NPY is produced by macrophages but rapidly decreased in patients and mice with AKI. a. Serum levels of NPY by ELISA. Each dot represents one health individual or AKI patient. b. NPY-expressing macrophages (NPY+EMER1+) in the blood by flow cytometry. Each dot represents one health or AKI patient, and each bar is the mean ± SEM for groups of health people (n=6) or AKI patients (n=15). c. Serum levels of NPY from normal or AKI mouse. d. Serum levels of creatinine. e. Expression of renal NPY by western blotting. f. Tubular necrosis (*) by H&E staining, and NPY expression and F4/80+ macrophage infiltration in day 3 AKI kidneys by immunohistochemistry. g-i. Quantitative analysis of tubular necrosis, NPY expression, and F4/80+ macrophage infiltration in day 3 AKI kidneys. J. Tow-color immunofluorescence reveals NPY (green)-expressing F4/80+ macrophages (red) in the normal kidney are lost in the AKI kidney on day 3. k. Two-color flow cytometry detects a marked decrease in NPY-expressing macrophages in the AKI kidney on day 3. Each dot represents one mouse, and each bar is the mean ± SEM for groups of 5-8 mice (c-k). *P<0.05, **P<0.01, ***P<0.001 vs. Ctrl group. Scale bar, 100 μm.
Mice lacking NPY develop much more severe AKI induced by cisplatin. a. H&E staining shows that mice lacking NPY are largely promoted tubular necrosis (*). b. Quantitative analysis of tubular necrosis. c, d. Serum creatinine and blood urea nitrogen (BUN). e. Renal iNOS+F4/80+ M1 macrophages detected by two-color flow cytometry. f. Renal mRNA expression of proinflammatory cytokines (IL-1β, IL-6, TNF-α and IL-10) by real-time PCR. g. Western blot analysis of renal iNOS expression. Each dot represents one mouse, and each bar is the mean ± SEM for groups of 6 mice. *P<0.05, **P<0.01, ***P<0.001 vs. Ctrl group; #P<0.05, ##P<0.01, ###P<0.001 as indicated. Scale bar, 100 μm.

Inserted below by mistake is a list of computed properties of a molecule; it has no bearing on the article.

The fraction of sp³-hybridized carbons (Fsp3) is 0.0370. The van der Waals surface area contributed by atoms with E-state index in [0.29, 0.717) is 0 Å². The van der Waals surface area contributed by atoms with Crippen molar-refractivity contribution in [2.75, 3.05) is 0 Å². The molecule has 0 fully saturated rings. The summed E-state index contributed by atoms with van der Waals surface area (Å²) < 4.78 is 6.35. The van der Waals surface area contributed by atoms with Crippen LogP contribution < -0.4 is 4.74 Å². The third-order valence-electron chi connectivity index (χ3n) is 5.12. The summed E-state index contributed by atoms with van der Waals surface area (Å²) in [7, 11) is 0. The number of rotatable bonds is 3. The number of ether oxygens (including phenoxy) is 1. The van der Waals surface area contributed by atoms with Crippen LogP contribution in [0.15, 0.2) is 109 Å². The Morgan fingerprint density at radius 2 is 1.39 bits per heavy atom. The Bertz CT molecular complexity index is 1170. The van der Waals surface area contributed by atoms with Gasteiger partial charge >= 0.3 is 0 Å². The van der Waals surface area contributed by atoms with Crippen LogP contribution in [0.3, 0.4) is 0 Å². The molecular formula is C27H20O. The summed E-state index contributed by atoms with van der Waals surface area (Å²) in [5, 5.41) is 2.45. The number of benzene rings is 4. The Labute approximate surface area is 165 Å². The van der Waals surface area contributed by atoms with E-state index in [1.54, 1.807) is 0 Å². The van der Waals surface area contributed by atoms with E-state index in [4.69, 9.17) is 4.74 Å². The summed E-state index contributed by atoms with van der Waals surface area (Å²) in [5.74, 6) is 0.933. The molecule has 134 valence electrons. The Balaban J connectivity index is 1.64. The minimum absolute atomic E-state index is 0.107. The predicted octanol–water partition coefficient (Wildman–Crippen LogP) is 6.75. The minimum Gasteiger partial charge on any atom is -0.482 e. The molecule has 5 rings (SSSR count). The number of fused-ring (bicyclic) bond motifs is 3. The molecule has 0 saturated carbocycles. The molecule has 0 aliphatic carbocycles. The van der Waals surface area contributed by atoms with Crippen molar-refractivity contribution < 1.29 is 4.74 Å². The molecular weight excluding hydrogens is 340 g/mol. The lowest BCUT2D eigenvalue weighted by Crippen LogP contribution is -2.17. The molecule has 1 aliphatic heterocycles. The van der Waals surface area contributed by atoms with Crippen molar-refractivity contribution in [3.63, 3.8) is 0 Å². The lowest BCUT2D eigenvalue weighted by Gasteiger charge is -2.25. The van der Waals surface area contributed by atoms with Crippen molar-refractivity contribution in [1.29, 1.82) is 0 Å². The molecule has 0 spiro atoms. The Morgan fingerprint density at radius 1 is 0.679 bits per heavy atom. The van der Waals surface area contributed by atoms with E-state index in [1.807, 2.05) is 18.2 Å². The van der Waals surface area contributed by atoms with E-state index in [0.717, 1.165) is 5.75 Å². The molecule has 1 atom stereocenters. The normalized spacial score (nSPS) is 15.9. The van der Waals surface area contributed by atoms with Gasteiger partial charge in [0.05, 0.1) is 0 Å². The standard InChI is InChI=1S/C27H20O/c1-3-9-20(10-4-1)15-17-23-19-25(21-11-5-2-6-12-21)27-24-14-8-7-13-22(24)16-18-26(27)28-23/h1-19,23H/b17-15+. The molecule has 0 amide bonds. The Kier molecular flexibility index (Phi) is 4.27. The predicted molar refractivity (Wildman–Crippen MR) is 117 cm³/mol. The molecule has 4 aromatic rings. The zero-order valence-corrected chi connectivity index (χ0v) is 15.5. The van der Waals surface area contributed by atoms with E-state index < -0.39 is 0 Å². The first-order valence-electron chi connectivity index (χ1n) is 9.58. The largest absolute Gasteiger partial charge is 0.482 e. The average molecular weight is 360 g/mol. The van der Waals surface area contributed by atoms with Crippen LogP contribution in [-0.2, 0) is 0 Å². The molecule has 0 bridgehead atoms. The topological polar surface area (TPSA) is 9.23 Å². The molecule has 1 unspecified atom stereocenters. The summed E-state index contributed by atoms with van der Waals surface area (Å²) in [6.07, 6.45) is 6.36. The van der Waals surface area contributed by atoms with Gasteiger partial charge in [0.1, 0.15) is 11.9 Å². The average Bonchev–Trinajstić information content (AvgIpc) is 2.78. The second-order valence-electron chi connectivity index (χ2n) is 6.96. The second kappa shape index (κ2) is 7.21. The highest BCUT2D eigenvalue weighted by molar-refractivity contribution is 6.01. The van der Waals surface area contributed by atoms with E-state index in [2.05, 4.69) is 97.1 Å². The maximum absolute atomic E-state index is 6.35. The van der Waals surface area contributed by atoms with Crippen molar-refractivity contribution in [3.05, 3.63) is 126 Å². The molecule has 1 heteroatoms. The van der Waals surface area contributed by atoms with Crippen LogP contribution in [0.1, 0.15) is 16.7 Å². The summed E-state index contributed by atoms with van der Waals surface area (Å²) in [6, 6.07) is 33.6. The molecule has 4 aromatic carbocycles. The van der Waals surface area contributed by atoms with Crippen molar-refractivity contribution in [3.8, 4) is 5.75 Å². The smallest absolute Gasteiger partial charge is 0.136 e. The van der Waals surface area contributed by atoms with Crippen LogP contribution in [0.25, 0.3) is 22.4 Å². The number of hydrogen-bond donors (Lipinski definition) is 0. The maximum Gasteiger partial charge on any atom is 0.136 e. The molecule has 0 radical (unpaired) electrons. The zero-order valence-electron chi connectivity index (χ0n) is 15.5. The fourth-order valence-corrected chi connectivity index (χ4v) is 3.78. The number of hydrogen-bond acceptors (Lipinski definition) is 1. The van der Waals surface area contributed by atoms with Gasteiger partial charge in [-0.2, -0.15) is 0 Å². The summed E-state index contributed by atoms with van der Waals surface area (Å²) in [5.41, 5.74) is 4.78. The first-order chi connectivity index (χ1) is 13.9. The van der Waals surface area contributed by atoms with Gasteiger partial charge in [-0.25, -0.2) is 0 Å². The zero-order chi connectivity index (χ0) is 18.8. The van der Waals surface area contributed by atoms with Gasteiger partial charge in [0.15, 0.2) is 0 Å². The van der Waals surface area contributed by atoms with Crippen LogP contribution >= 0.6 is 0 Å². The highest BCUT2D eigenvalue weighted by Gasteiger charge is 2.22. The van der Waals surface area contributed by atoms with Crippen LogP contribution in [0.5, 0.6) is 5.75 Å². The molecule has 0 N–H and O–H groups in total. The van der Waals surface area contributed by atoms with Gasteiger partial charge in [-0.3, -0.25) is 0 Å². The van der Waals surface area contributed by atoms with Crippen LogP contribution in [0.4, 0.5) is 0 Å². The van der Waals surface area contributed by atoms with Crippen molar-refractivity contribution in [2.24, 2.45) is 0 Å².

To detect the role of NPY in different AKI models, we established ischemia reperfusion injury (IRI) AKI model in NPY WT and KO mice by clamping renal arteries for 35 minutes. Similar to the findings obtained from cisplatin-induced AKI, mice lacking NPY also developed worse AKI demonstrated by a marked increase in tubular necrosis and serum levels of creatinine and BUN when compared to the WT mice (Figure 3a-d). Western blot and real-time PCR analysis also detected that deletion of NPY largely increased expression of inflammatory cytokines including iNOS, Mincle, IL-1β, IL-6 and TNF-α in IRI-induced AKI kidney (Figure 3 e-g). All these findings suggested that NPY can protect kidney from cisplatin-and ischemic-induced AKI by inhibiting renal inflammation, particularly M1 macrophage activation.